Earlier this year, an independent legal expert undertook the second phase of that review and, in short, the advice provided to the Department for Transport was that there was a persuasive case for legislative change which needed to tackle the issue of dangerous and careless cycling that cause serious injury or death. The report can be found here.
As it stands, a cyclist who causes death or serious injury is likely to be charged with manslaughter, inflicting grievous bodily harm, and/or causing bodily harm by wanton and furious driving.
Causing bodily harm by wanton and furious driving was originally drafted to deal with reckless handling of horses and derives from the Offences against the Person Act 1861; a Victorian piece of legislation. This offence only carries a maximum custodial sentence of two years as opposed to the maximum life sentence that can be attached to a manslaughter conviction. Inflicting grievous bodily harm is difficult to prove in the context of cycling as intent has to be established so it is rarely pursued.
As you will see, there is a huge gap in the maximum custodial sentence between the likely offences. It is this gap and subsequent lack of sentencing powers that a judge has available to him which forms the basis for the suggested legislative change.
This gap was highlighted most recently in the high profile case of R v Alliston . Charlie Alliston was tried for unlawful act manslaughter, as well as wanton and furious driving, after causing the death of a pedestrian, Mrs Briggs. Mr Alliston was found to be without a front brake on his bicycle which is a criminal offence itself and the unlawful act referred to within the charge. In his own account he formed the view that Mrs Briggs "should have got out of the way" and gave evidence to the effect of "I was entitled to go on". Mr Alliston also provided that he didn’t even try to slow or stop after his initial swerve. Despite all of this, he was acquitted of manslaughter but convicted by a jury, after trial, of wanton and furious driving. He was sentenced to just 18 months detention in a Young Offender's Institution.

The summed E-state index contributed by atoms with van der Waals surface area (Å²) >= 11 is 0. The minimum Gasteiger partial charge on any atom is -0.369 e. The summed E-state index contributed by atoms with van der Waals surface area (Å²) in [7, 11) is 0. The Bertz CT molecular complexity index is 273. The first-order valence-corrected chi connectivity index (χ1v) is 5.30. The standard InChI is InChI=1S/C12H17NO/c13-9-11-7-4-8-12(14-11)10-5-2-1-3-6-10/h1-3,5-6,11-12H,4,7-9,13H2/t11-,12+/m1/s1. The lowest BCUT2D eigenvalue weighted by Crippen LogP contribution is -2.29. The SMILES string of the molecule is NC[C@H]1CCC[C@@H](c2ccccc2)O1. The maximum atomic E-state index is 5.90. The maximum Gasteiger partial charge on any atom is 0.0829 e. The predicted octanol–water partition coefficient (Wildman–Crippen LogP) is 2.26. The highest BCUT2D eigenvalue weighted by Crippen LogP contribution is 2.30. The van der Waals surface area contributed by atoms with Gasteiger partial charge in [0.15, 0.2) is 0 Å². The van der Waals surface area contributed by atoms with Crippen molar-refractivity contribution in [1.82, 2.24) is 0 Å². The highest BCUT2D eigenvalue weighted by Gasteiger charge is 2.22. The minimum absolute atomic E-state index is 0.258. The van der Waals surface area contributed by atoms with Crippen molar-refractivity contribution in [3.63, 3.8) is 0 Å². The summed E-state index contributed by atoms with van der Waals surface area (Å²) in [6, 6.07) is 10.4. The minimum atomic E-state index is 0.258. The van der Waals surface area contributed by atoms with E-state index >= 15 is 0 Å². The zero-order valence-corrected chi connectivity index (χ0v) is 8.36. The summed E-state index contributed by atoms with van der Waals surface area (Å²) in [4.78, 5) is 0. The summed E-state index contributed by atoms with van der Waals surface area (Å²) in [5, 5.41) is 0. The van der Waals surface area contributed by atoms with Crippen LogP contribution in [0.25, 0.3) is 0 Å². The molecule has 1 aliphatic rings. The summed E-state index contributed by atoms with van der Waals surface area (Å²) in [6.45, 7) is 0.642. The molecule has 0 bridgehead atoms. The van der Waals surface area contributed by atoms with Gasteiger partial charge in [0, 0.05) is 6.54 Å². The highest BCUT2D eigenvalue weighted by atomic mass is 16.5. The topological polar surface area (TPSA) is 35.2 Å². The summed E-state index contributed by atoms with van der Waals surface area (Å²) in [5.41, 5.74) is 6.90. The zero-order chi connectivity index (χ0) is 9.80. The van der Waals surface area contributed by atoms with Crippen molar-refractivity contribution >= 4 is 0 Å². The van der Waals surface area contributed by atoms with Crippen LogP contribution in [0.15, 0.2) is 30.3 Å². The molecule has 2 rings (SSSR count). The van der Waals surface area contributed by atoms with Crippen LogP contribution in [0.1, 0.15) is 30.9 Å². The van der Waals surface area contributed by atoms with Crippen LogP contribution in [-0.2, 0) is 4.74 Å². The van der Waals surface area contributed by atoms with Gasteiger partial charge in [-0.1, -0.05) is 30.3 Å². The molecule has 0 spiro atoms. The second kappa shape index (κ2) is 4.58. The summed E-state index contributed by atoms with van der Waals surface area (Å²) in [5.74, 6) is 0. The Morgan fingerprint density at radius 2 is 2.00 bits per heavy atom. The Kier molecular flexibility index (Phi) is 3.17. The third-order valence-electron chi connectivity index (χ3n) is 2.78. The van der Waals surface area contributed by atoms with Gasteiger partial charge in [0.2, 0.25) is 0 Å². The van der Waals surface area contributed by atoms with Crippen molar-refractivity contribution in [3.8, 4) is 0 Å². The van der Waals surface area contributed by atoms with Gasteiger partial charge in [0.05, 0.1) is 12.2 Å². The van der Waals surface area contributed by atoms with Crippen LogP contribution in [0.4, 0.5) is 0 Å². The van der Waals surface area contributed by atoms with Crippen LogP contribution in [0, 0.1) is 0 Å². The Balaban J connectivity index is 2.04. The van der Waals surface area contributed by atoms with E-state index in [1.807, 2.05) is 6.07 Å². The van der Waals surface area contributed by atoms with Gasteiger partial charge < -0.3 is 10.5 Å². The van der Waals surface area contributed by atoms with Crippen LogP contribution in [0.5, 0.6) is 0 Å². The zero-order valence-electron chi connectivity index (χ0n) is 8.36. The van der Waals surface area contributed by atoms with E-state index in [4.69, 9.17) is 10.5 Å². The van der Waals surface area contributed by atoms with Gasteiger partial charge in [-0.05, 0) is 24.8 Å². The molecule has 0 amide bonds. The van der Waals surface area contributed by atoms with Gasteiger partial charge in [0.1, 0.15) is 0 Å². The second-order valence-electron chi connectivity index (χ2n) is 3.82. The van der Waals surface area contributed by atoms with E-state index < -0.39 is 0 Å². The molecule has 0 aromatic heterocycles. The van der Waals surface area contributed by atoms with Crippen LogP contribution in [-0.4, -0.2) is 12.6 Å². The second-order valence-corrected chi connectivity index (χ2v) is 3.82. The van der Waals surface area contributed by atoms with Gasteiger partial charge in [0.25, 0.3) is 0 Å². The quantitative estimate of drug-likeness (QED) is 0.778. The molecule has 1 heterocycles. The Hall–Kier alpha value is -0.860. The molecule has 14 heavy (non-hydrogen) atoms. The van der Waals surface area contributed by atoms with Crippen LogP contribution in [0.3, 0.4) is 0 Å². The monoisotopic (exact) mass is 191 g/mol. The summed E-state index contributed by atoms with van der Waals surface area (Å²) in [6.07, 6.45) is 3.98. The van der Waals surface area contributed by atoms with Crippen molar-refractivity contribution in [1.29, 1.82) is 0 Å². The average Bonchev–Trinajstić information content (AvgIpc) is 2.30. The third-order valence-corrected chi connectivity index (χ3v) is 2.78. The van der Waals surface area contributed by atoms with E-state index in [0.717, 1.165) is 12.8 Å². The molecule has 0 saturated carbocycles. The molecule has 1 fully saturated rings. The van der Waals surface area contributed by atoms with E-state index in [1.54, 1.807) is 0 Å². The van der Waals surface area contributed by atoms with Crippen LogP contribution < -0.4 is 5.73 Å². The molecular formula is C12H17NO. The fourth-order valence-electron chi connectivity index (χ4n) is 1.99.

A consultation was published on 12 August 2018 which, amongst other things, seeks views on the potential new offences of causing death or serious injury when cycling, and on the associated penalties.
The main proposals and questions under consultation are:
- There should be an offence of causing death by dangerous cycling.
- There should be an offence of causing serious injury by dangerous cycling.
- The offences should apply to public places as well as roads.
- Should there be an offence of causing death by careless or inconsiderate cycling?
- If a new offence of causing death/serious injury by dangerous cycling was introduced, should the sentences match that of causing death/serious injury by dangerous driving?
As you can imagine, there are differing views on the consultation. Matthew Briggs, widower to Kim Briggs in the R v Alliston  above, welcomes the consultation following his campaign to change the "arcane laws" whereas barristers who were consulted in the report referred to above suggested there "…was a risk of cyclists ending up in prison for a momentary lapse of concentration" and that "you shouldn't criminalise accidents"
From a legal perspective, a new offence would allow consistency in the Crown's approach to charging and sentencing. The abundance of case law on causing death/serious injury by dangerous would also assist in the early defences of such and negate the need for a bedding-in process for the offence.
On the other hand, however, through lack of personal experience, a jury may not be able to adequately assess the standard of a reasonable and competent cyclist; this would be the relevant test a jury would have to consider should the new offences be given royal assent. Ultimately though, the arguments for and against the proposals above barely scratch the surface of what is causing a nationwide debate on the topic.